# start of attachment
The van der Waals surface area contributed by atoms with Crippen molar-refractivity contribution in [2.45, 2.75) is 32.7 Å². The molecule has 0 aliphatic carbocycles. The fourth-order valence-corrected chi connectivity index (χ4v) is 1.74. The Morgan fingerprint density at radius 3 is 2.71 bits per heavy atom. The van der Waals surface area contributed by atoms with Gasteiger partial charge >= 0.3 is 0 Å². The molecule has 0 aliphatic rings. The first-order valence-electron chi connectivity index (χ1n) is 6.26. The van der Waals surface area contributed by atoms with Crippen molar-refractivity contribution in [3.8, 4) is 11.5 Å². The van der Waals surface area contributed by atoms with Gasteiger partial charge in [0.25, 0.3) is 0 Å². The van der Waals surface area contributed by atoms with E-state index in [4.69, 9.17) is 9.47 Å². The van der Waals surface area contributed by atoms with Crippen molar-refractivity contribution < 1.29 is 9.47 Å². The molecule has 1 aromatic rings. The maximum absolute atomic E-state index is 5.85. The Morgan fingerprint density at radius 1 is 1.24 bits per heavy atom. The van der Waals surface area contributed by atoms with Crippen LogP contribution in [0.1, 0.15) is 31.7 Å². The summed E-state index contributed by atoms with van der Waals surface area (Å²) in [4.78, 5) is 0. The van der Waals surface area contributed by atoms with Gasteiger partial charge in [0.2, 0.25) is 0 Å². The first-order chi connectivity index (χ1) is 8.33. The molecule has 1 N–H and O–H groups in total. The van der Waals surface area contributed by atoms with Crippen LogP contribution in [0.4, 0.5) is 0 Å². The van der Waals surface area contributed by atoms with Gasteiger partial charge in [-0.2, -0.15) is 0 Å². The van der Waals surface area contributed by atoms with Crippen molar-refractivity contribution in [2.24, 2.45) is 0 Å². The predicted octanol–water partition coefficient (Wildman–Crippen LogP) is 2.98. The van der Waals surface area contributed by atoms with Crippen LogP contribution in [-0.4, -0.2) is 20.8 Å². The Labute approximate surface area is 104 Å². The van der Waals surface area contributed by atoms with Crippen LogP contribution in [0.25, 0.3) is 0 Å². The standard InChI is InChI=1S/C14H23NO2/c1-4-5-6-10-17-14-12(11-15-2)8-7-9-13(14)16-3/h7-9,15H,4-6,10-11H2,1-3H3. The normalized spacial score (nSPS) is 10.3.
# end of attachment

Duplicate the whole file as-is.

The van der Waals surface area contributed by atoms with Crippen molar-refractivity contribution in [2.45, 2.75) is 32.7 Å². The molecule has 0 aliphatic carbocycles. The fourth-order valence-corrected chi connectivity index (χ4v) is 1.74. The Morgan fingerprint density at radius 3 is 2.71 bits per heavy atom. The van der Waals surface area contributed by atoms with Gasteiger partial charge >= 0.3 is 0 Å². The molecule has 0 aliphatic rings. The first-order valence-electron chi connectivity index (χ1n) is 6.26. The van der Waals surface area contributed by atoms with Crippen molar-refractivity contribution in [3.8, 4) is 11.5 Å². The van der Waals surface area contributed by atoms with Gasteiger partial charge in [0.25, 0.3) is 0 Å². The van der Waals surface area contributed by atoms with E-state index in [4.69, 9.17) is 9.47 Å². The van der Waals surface area contributed by atoms with Crippen molar-refractivity contribution < 1.29 is 9.47 Å². The molecule has 1 aromatic rings. The maximum absolute atomic E-state index is 5.85. The Morgan fingerprint density at radius 1 is 1.24 bits per heavy atom. The van der Waals surface area contributed by atoms with Crippen LogP contribution in [0.1, 0.15) is 31.7 Å². The summed E-state index contributed by atoms with van der Waals surface area (Å²) in [4.78, 5) is 0. The van der Waals surface area contributed by atoms with Gasteiger partial charge in [0.2, 0.25) is 0 Å². The first-order chi connectivity index (χ1) is 8.33. The molecule has 1 N–H and O–H groups in total. The van der Waals surface area contributed by atoms with Crippen LogP contribution in [0.4, 0.5) is 0 Å². The van der Waals surface area contributed by atoms with Gasteiger partial charge in [-0.2, -0.15) is 0 Å². The van der Waals surface area contributed by atoms with Crippen molar-refractivity contribution in [2.24, 2.45) is 0 Å². The predicted octanol–water partition coefficient (Wildman–Crippen LogP) is 2.98. The van der Waals surface area contributed by atoms with Crippen LogP contribution in [-0.4, -0.2) is 20.8 Å². The Labute approximate surface area is 104 Å². The van der Waals surface area contributed by atoms with Crippen LogP contribution in [0.25, 0.3) is 0 Å². The standard InChI is InChI=1S/C14H23NO2/c1-4-5-6-10-17-14-12(11-15-2)8-7-9-13(14)16-3/h7-9,15H,4-6,10-11H2,1-3H3. The normalized spacial score (nSPS) is 10.3.